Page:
Hacking the Code of Marital Conflict

4 Ways to Build a Coping Portfolio

A coping portfolio is a valuable tool for managing stress and difficult situations. It is essentially a collection of skills, habits, and resources that an individual can use to cope with stressors and stay emotionally resilient.

I’m Alan Hickey, therapist at Silver River Counseling, and in this article, I’ll share with you the four different types of coping skills and how to build a personalized coping portfolio.

A coping portfolio includes a variety of resources and techniques, such as:

  • A list of trusted friends or family members to reach out to in times of stress
  • A collection of inspirational quotes or affirmations
  • A list of self-care activities
  • Information on local support groups or mental health resources

It could also include coping skills such as:

  • Deep breathing exercises
  • Mindfulness practices
  • Journaling prompts

The exact contents of a coping portfolio will vary depending on the individual’s needs, preferences, and stressors.

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The first type of coping skill is separation. Simply put, this is you creating a physical distance between yourself and a stressor.

For example, one might choose to leave the room, walk away, or throw the object that is causing frustration. It is important to note, however, that while separation can be an effective strategy in the short term, it may not always be practical or possible in the long term.

It can also lead to avoidance of the problem rather than addressing it. Additionally, separation may not always be the best solution for the particular situation or relationship.

Here are some examples of separation skills that can help calm yourself enough to be more present with other people or situations:

  • Temporarily leaving the room to give yourself a breather
  • Going outside for a brief walk
  • Walking to the kitchen or water fountain to pour yourself a glass of water
  • Excusing yourself to the restroom



The second type of coping skill is distraction. Distraction involves creating a mental distance between a person and a stressor.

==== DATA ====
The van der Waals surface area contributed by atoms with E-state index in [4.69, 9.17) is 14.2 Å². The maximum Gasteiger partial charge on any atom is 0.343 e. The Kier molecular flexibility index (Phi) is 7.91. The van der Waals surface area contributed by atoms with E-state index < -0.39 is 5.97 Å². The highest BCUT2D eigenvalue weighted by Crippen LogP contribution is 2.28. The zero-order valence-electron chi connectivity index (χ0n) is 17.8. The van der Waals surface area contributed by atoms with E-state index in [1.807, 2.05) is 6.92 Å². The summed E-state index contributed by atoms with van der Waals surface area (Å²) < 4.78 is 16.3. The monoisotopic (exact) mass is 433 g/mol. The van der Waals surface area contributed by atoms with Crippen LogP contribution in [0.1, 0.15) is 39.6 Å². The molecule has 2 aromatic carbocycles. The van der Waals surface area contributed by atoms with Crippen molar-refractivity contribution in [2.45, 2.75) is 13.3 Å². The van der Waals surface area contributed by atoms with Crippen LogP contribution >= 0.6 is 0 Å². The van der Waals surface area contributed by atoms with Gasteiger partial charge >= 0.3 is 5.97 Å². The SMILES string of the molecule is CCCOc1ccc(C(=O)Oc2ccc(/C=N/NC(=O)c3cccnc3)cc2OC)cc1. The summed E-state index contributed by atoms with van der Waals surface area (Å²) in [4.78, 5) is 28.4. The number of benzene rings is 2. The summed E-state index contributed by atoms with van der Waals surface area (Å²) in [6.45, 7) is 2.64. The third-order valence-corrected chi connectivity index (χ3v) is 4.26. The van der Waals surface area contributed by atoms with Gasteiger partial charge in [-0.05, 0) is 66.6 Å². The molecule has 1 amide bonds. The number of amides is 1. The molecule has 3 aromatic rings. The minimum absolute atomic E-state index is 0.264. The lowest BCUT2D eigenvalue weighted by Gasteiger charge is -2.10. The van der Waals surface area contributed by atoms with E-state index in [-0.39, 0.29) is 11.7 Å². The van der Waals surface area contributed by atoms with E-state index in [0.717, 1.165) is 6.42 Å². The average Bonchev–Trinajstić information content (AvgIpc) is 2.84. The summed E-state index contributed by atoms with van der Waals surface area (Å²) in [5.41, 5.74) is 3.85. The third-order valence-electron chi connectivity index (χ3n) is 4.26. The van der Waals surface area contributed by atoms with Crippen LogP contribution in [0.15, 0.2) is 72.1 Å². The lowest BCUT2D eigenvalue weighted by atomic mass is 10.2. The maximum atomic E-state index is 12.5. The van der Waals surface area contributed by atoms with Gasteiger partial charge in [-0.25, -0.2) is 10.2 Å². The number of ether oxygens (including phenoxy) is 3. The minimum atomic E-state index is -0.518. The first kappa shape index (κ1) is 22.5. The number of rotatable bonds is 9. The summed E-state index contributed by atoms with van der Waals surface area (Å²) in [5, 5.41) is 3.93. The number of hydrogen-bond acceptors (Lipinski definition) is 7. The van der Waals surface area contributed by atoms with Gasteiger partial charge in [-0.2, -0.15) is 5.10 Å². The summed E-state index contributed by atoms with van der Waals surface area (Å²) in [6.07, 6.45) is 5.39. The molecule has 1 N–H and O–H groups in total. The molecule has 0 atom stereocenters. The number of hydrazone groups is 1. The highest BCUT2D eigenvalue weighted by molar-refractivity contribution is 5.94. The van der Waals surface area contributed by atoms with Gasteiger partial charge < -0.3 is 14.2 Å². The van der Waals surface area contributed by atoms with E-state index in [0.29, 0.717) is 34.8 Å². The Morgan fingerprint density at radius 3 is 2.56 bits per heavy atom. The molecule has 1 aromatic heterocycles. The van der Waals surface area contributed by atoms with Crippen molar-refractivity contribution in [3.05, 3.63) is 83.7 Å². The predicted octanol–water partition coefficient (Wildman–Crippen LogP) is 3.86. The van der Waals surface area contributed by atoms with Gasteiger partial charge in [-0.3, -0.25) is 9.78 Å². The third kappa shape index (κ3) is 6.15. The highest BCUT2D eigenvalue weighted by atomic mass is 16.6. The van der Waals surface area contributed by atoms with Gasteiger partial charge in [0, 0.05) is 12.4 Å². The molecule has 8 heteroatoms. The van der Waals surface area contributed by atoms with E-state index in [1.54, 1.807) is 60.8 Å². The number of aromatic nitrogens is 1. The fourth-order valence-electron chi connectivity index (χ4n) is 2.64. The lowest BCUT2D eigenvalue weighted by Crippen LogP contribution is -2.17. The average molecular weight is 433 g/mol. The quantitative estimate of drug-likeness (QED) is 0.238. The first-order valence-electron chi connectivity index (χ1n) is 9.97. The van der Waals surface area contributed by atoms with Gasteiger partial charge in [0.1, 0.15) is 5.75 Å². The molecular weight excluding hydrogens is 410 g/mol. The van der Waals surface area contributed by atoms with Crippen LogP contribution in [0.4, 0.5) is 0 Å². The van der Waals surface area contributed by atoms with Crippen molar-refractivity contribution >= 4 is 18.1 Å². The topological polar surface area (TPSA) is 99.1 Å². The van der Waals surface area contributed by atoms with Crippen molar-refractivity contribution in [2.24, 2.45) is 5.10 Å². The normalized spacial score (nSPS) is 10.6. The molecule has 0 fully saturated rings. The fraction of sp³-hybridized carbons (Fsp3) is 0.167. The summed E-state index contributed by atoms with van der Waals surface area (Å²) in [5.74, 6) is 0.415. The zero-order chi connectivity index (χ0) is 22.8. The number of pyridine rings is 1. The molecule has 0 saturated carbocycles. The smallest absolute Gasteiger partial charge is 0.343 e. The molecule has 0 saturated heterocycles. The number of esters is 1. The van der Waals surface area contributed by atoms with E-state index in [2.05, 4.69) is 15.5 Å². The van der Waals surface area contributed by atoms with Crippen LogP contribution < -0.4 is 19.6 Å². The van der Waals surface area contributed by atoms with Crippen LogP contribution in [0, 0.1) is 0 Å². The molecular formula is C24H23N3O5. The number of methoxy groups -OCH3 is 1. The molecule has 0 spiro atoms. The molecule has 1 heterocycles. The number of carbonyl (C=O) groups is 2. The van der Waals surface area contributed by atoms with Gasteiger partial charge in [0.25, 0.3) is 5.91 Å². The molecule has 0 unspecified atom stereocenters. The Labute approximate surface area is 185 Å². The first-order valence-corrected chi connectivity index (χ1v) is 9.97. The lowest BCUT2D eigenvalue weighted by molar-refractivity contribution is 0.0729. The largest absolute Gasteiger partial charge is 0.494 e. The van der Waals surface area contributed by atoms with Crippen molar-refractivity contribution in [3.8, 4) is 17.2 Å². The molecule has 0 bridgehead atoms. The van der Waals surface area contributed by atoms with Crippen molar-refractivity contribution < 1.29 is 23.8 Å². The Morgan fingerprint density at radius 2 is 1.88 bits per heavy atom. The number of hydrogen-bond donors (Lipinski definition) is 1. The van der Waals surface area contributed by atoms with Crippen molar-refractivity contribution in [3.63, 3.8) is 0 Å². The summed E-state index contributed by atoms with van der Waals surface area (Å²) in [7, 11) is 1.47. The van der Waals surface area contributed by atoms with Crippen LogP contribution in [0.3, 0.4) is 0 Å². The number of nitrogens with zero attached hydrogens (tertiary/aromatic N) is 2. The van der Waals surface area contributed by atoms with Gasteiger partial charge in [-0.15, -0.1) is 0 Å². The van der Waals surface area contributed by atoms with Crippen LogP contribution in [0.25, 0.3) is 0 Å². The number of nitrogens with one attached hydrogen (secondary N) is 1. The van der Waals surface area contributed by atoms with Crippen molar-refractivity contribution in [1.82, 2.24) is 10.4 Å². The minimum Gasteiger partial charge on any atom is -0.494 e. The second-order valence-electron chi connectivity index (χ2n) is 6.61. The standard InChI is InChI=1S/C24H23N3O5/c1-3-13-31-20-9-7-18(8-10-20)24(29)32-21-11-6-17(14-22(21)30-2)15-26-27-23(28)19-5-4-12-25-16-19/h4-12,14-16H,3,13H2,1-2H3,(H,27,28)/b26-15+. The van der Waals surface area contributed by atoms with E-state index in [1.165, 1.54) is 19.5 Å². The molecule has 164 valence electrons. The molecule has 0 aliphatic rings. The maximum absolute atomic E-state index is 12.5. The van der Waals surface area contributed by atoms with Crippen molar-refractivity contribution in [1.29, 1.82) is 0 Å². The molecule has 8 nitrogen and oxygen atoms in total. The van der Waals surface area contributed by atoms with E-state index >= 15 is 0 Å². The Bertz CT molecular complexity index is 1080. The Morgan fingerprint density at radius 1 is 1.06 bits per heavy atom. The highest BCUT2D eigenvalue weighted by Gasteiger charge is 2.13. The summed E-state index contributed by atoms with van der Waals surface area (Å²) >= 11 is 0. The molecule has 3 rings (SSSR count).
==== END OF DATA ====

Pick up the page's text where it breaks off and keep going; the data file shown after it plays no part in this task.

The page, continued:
One way to apply this technique is by engaging in activities that require concentration, such as solving puzzles, reading a book, or practicing a musical instrument. Another method is to engage with nature, such as taking a walk or visiting a park.

By doing so, individuals can calm their minds and reduce the impact of stress on their overall wellbeing. It is important to note that while distraction can be a helpful tool in managing stress, it is not a permanent solution and should be used in combination with other stress-reduction techniques for best results.

Some other distraction-based coping skills to put in your coping portfolio are:

  • A list of movies or TV shows to watch
  • A playlist of happy or calming songs
  • A puzzle or coloring book
  • A book or magazine to read
  • A list of funny or inspiring YouTube videos to watch



The third type of coping skill is confrontation. Confrontation involves activities that acknowledge the internal stress. These activities can be very helpful in coping with difficult emotions.

Venting to a friend can be a great way to let out your feelings and receive support from someone you trust. Journaling is also a good way to express your thoughts and feelings in a safe and private way.

When you’re feeling sad and haven’t cried, watching a sad movie can help you release pent-up emotions. Listening to music that resonates with the pain inside can also be a powerful way to confront or release difficult emotions.

So, feel free to add a confrontation-based coping skill to your portfolio:

  • Journaling
  • Calling a friend
  • Seeing a therapist
  • Listening to sad music



The fourth type of coping skill is diffusion. Diffusion is the releasing of the physical tension of the stressor through physical activity.

This can be done through physical activity such as cardio exercise, yoga, working out, or simply going for a brisk walk.

By engaging in physical activity, the body is able to release built-up tension, leading to a more relaxed state of being.

So, consider adding these diffusion-based coping skill to your portfolio:

  • Physical exercise
  • Yoga
  • Progressive muscle relaxation
  • Lifting weights
  • Deep breathing exercise

Building a coping portfolio is a proactive way to manage stress and improve emotional well-being. By identifying and incorporating effective coping skills into daily routines, individuals can better manage stressors and stay resilient in the face of challenges.

So, if you’re ready to learn how to turn your coping skills into coping strategies and build your coping portfolio, schedule an appointment today.